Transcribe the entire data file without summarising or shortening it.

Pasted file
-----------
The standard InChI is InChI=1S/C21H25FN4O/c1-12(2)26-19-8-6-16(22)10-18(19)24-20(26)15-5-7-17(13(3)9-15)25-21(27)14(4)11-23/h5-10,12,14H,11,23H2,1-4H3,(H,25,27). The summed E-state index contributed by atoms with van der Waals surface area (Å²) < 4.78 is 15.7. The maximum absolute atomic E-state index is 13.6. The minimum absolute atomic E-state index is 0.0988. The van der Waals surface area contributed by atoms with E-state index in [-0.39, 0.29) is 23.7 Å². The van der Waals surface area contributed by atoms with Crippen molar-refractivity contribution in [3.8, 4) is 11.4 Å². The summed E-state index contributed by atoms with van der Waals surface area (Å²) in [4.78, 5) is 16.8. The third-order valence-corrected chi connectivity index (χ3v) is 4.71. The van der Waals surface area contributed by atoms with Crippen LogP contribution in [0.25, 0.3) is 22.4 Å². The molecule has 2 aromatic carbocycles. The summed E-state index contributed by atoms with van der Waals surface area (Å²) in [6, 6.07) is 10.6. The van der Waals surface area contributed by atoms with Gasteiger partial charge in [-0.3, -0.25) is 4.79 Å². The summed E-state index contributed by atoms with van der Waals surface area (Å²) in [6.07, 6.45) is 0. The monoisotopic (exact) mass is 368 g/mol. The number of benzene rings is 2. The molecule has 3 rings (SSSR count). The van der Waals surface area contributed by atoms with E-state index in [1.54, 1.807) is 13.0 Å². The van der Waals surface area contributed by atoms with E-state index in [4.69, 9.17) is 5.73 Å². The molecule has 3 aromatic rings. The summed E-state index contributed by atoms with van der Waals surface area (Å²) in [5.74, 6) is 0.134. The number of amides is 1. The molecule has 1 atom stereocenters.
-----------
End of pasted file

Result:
The standard InChI is InChI=1S/C21H25FN4O/c1-12(2)26-19-8-6-16(22)10-18(19)24-20(26)15-5-7-17(13(3)9-15)25-21(27)14(4)11-23/h5-10,12,14H,11,23H2,1-4H3,(H,25,27). The summed E-state index contributed by atoms with van der Waals surface area (Å²) < 4.78 is 15.7. The maximum absolute atomic E-state index is 13.6. The minimum absolute atomic E-state index is 0.0988. The van der Waals surface area contributed by atoms with E-state index in [-0.39, 0.29) is 23.7 Å². The van der Waals surface area contributed by atoms with Crippen molar-refractivity contribution in [3.8, 4) is 11.4 Å². The summed E-state index contributed by atoms with van der Waals surface area (Å²) in [4.78, 5) is 16.8. The third-order valence-corrected chi connectivity index (χ3v) is 4.71. The van der Waals surface area contributed by atoms with Crippen LogP contribution in [0.25, 0.3) is 22.4 Å². The molecule has 2 aromatic carbocycles. The summed E-state index contributed by atoms with van der Waals surface area (Å²) in [6, 6.07) is 10.6. The van der Waals surface area contributed by atoms with Gasteiger partial charge in [-0.3, -0.25) is 4.79 Å². The summed E-state index contributed by atoms with van der Waals surface area (Å²) in [6.07, 6.45) is 0. The monoisotopic (exact) mass is 368 g/mol. The number of benzene rings is 2. The molecule has 3 rings (SSSR count). The van der Waals surface area contributed by atoms with E-state index in [1.54, 1.807) is 13.0 Å². The van der Waals surface area contributed by atoms with E-state index in [4.69, 9.17) is 5.73 Å². The molecule has 3 aromatic rings. The summed E-state index contributed by atoms with van der Waals surface area (Å²) in [5.74, 6) is 0.134. The number of amides is 1. The molecule has 1 atom stereocenters.